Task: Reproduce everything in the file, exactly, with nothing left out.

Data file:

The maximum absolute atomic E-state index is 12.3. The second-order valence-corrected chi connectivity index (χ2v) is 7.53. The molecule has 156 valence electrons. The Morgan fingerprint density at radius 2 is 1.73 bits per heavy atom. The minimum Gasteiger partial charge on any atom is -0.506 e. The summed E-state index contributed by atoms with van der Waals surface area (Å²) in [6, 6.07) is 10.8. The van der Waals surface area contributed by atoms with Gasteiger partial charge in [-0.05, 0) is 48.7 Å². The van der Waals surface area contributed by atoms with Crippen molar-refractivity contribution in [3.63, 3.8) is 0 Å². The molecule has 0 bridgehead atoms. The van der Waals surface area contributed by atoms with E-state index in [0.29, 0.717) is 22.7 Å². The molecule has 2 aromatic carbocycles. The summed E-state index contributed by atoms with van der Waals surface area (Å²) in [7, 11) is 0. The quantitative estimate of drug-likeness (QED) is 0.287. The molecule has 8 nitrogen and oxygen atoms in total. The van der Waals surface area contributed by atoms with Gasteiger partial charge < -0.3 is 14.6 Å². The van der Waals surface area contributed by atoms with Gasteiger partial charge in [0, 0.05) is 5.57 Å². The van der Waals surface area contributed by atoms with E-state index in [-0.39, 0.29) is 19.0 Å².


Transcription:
The maximum absolute atomic E-state index is 12.3. The second-order valence-corrected chi connectivity index (χ2v) is 7.53. The molecule has 156 valence electrons. The Morgan fingerprint density at radius 2 is 1.73 bits per heavy atom. The minimum Gasteiger partial charge on any atom is -0.506 e. The summed E-state index contributed by atoms with van der Waals surface area (Å²) in [6, 6.07) is 10.8. The van der Waals surface area contributed by atoms with Gasteiger partial charge in [-0.05, 0) is 48.7 Å². The van der Waals surface area contributed by atoms with Crippen molar-refractivity contribution in [3.63, 3.8) is 0 Å². The molecule has 0 bridgehead atoms. The van der Waals surface area contributed by atoms with E-state index in [0.29, 0.717) is 22.7 Å². The molecule has 2 aromatic carbocycles. The summed E-state index contributed by atoms with van der Waals surface area (Å²) in [7, 11) is 0. The quantitative estimate of drug-likeness (QED) is 0.287. The molecule has 8 nitrogen and oxygen atoms in total. The van der Waals surface area contributed by atoms with Gasteiger partial charge < -0.3 is 14.6 Å². The van der Waals surface area contributed by atoms with Gasteiger partial charge in [0, 0.05) is 5.57 Å². The van der Waals surface area contributed by atoms with E-state index in [-0.39, 0.29) is 19.0 Å².